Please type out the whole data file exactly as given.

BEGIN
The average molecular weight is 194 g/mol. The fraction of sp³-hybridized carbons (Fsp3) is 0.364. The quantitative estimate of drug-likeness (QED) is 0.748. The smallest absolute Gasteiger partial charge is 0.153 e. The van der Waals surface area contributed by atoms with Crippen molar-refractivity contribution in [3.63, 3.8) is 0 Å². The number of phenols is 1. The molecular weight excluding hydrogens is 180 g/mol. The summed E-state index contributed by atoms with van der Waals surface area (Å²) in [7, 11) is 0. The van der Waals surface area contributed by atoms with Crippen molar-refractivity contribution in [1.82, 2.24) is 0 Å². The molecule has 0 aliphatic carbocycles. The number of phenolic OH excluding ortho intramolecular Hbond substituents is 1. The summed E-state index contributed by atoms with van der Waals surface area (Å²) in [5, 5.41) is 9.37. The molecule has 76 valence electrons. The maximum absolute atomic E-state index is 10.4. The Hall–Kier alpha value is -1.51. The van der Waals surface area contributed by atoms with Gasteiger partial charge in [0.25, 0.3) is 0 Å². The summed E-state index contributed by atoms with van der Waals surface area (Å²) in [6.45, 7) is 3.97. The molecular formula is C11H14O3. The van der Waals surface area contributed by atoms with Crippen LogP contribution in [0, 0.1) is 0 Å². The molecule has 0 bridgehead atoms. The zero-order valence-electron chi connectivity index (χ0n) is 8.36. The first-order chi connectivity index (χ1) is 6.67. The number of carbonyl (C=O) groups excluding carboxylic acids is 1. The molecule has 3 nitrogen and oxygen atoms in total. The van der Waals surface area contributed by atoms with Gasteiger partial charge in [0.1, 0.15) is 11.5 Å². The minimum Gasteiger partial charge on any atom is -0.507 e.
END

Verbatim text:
The average molecular weight is 194 g/mol. The fraction of sp³-hybridized carbons (Fsp3) is 0.364. The quantitative estimate of drug-likeness (QED) is 0.748. The smallest absolute Gasteiger partial charge is 0.153 e. The van der Waals surface area contributed by atoms with Crippen molar-refractivity contribution in [3.63, 3.8) is 0 Å². The number of phenols is 1. The molecular weight excluding hydrogens is 180 g/mol. The summed E-state index contributed by atoms with van der Waals surface area (Å²) in [7, 11) is 0. The van der Waals surface area contributed by atoms with Crippen molar-refractivity contribution in [1.82, 2.24) is 0 Å². The molecule has 0 aliphatic carbocycles. The number of phenolic OH excluding ortho intramolecular Hbond substituents is 1. The summed E-state index contributed by atoms with van der Waals surface area (Å²) in [5, 5.41) is 9.37. The molecule has 76 valence electrons. The maximum absolute atomic E-state index is 10.4. The Hall–Kier alpha value is -1.51. The van der Waals surface area contributed by atoms with Gasteiger partial charge in [0.25, 0.3) is 0 Å². The summed E-state index contributed by atoms with van der Waals surface area (Å²) in [6.45, 7) is 3.97. The molecular formula is C11H14O3. The van der Waals surface area contributed by atoms with Crippen LogP contribution in [0, 0.1) is 0 Å². The molecule has 0 bridgehead atoms. The zero-order valence-electron chi connectivity index (χ0n) is 8.36. The first-order chi connectivity index (χ1) is 6.67. The number of carbonyl (C=O) groups excluding carboxylic acids is 1. The molecule has 3 nitrogen and oxygen atoms in total. The van der Waals surface area contributed by atoms with Gasteiger partial charge in [0.1, 0.15) is 11.5 Å². The minimum Gasteiger partial charge on any atom is -0.507 e.